Jerry Cullum’s Notebook is a monthly survey that highlights some of the more notable art + design happenings in metro Atlanta. Cullum, the winner of a 2020 Rabkin Prize for arts journalism, has written about the art world in Atlanta and beyond for decades.
A good many Atlanta galleries remain just short of flummoxed by the challenge of adapting their spaces to Covid-19 safety requirements and the problem of audience perception — too many potential patrons are still reluctant to attend exhibitions in person, no matter what precautions are taken. Virtual exhibitions as substitutes or supplements continue to flourish, but so far each attempt has its deficiencies and virtues.
One beauty of virtual exhibitions it that they can remain accessible long after the physical show has left the venue. Atlanta Photography Gallery’s Portfolio 2020 is still online more than a month after its gallery closing. The navigable on-screen environment begins with a vertiginous view of the atrium outside the gallery. A quick click of a mouse or trackpad brings you inside. There, individual photographs can be viewed almost full screen, and the artists’ statements can be brought to the forefront. This allows for relatively detailed viewing of such ambitious visual ventures as Karen Bullock’s arresting images of religious paraphernalia in ecclesiastical settings, from Palm Sunday crosses to Jesus-in-Gethsemane fans.
Although it takes prior knowledge to know exactly what you’re seeing, the photographs’ saturated color really does communicate, as Bullock says, “an ethereal sense of presence alongside themes of longing and loss.” Bullock’s work complements and contrasts with one of its closest neighbors in the gallery, the black-and-white photos of Eric Kunsman, in a series that promises to deliver Felicific Calculus: Technology as a Social Marker of Race, Class & Economics in Rochester, NY.
Amazingly, it does, once we’ve been able to absorb the implications of whether a neighborhood has pay phones left in place by a phone company that “decided to maintain pay phones in poorer neighborhoods for the good of the community.” Although subtle details are harder to discern in these on-screen versions of complex images, this is another example in which the virtual show may not equal the original but is a good enough substitute. The primary difficulty for discerning viewers: This version doesn’t include labels for individual works.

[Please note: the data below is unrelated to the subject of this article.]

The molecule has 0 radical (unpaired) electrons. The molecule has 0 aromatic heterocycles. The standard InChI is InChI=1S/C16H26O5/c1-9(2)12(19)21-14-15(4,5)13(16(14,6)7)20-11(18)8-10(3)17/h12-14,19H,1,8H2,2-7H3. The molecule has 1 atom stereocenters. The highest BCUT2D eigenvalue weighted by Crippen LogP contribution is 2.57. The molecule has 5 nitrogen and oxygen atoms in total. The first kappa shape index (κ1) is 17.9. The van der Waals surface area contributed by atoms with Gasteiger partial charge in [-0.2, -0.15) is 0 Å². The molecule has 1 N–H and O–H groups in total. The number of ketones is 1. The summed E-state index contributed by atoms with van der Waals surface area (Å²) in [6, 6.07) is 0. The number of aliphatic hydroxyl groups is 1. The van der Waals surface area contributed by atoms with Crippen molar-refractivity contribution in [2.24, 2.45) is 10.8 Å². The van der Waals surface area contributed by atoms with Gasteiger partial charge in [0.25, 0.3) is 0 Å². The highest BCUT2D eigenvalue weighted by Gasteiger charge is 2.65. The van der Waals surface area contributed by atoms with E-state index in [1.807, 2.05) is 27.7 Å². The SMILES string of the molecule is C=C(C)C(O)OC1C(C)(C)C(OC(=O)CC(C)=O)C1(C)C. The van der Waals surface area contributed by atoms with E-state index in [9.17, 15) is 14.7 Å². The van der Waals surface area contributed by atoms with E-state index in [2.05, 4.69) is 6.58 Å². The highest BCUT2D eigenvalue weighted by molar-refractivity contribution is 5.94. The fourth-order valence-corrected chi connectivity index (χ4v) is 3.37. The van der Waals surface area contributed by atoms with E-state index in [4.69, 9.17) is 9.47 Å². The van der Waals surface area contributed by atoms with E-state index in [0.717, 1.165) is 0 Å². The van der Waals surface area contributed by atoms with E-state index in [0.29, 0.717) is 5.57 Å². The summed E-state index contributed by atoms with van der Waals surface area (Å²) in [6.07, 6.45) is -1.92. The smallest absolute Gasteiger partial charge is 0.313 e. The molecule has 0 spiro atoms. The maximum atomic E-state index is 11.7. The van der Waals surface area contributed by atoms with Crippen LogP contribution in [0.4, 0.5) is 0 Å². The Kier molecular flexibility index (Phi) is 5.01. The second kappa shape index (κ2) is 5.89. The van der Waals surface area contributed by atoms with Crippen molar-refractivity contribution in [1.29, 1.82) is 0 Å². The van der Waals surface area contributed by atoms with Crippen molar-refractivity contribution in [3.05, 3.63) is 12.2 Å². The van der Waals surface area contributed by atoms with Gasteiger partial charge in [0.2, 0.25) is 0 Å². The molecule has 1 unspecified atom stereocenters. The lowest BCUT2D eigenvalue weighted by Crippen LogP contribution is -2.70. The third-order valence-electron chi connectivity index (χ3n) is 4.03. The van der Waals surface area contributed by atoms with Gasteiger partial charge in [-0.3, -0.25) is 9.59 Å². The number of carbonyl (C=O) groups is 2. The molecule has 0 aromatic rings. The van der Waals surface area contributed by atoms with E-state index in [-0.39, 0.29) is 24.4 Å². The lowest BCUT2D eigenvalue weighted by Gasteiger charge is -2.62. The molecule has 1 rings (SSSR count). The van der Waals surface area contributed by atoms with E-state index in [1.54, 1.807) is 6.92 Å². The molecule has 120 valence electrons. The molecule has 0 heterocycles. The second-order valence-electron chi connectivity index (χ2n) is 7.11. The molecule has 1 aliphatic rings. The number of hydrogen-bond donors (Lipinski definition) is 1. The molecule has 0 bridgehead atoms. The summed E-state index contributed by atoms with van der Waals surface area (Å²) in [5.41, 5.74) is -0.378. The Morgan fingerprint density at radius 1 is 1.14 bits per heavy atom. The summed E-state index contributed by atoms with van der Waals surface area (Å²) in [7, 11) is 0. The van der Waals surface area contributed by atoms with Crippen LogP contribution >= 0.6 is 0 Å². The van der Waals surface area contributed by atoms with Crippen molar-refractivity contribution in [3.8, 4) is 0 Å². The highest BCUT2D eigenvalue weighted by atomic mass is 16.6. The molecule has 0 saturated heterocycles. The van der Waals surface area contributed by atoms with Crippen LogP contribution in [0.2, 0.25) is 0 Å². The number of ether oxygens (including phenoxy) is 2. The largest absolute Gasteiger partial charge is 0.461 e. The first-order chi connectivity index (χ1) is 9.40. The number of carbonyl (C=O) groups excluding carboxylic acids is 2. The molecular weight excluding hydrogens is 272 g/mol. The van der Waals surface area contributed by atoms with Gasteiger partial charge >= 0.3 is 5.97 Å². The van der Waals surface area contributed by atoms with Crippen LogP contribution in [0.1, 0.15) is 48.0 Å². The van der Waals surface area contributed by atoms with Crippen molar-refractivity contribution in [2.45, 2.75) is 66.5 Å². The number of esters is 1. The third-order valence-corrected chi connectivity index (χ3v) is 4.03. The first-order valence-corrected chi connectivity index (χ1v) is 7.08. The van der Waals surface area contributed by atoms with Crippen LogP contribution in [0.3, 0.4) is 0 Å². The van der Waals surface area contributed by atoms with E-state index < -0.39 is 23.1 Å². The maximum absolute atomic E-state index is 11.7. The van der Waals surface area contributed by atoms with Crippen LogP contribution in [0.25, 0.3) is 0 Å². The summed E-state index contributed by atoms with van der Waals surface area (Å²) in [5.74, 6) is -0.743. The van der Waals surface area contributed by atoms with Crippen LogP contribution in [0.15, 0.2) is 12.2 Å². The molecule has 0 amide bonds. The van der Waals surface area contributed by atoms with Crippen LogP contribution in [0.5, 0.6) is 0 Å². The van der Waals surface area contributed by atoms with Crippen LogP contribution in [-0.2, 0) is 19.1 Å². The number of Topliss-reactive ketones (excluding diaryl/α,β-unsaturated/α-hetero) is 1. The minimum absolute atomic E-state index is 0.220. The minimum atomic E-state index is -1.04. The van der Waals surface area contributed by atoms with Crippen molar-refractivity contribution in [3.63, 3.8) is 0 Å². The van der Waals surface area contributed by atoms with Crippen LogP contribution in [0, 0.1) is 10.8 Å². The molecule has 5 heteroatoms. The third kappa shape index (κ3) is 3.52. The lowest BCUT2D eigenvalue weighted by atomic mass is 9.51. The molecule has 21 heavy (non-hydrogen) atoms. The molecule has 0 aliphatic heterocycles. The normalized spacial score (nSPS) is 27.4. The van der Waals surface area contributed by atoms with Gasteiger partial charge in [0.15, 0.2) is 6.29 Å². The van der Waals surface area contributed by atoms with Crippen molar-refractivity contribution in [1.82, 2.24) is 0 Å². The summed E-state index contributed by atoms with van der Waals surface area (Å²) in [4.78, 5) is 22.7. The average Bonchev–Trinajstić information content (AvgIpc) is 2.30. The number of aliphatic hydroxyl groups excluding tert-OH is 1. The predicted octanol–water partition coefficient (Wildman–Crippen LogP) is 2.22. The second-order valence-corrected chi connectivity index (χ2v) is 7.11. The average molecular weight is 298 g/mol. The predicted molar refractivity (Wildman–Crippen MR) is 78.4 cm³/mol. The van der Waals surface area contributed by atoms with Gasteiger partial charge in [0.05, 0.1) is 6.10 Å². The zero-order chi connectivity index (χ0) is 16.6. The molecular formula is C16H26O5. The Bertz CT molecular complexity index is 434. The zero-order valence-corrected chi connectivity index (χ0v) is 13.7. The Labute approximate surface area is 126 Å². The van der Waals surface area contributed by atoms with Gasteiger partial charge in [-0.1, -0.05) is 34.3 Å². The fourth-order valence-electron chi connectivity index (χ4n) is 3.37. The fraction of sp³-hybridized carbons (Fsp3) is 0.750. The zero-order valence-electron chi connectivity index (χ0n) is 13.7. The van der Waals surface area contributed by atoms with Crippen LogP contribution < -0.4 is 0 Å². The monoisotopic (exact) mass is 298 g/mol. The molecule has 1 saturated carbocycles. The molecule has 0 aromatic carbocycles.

Kai Lin Art offers a differently focused tour of its rolling exhibition Forward, which has no theme and will replace sold and removed works with new ones. Navigation tools let viewers zoom in on individual pieces, but the only way to identify the artist is to go to the gallery’s online shop and match the image with a JPEG that can be clicked on to bring up name, title and price. Kai Lin can be visited in person by appointment, so this seems an adequate compromise for a show in which sales are the main focus. Truly committed online visitors can pursue further details about the artists, with some degree of difficulty. The online view of the gallery gives viewer some idea of scale but one or two are impossible to see entirely except at a distorting angle.
Marcia Wood Gallery deploys a much simpler online technique with David Humphrey: Gravity’s Deposit, online through October 3. These mixed-media monoprints can be seen at the gallery, but they exist as an exhibition only in a virtual format that includes a minimalist nod to scale by providing an option in which each work can be viewed on an otherwise empty wall, with a chair nearby to indicate size.
The Humphrey exhibit’s home page includes a very brief video. It shows how the artist added painted elements to images he sent to Island Press as digital files to be printed on the same day. Then they were transmuted. Humphrey by added direct gesture to digitally mediated versions of enlarged snapshots he’d transformed in his studio. When combined with the available JPEGS, this gives some approximate idea of the visual experience of this remarkable artwork but is still only approximate, although satisfying.
That brings us to the most difficult online translation, the Decatur Arts Alliance’s The Book as Art v. 8: Infinity. Artists books are meant to be opened by hand, usually in unconventional ways; the need to protect them from enthusiastic viewers typically requires showing them unopened and out of reach. This problem has been overcome by combining a 30-minute video survey of the works with shorter videos by several artists. In the shorter videos, the more complex books are presented in the successive iterations that a viewer’s thorough exploration would involve. Barring a form of digital presentation that would go beyond the Alliance’s budget, this is the best solution yet of the persistent difficulty of giving viewers a more complete experience of the extraordinary objects gathered annually from book artists worldwide.
The only thing that can’t be communicated on-screen is the delight of the books’ remarkable textures. It’s unfortunate that this exhibition — although set up in an exhibition space for video documentation — can’t be seen in person because of Covid-19 safety necessities and staffing and financing limits.
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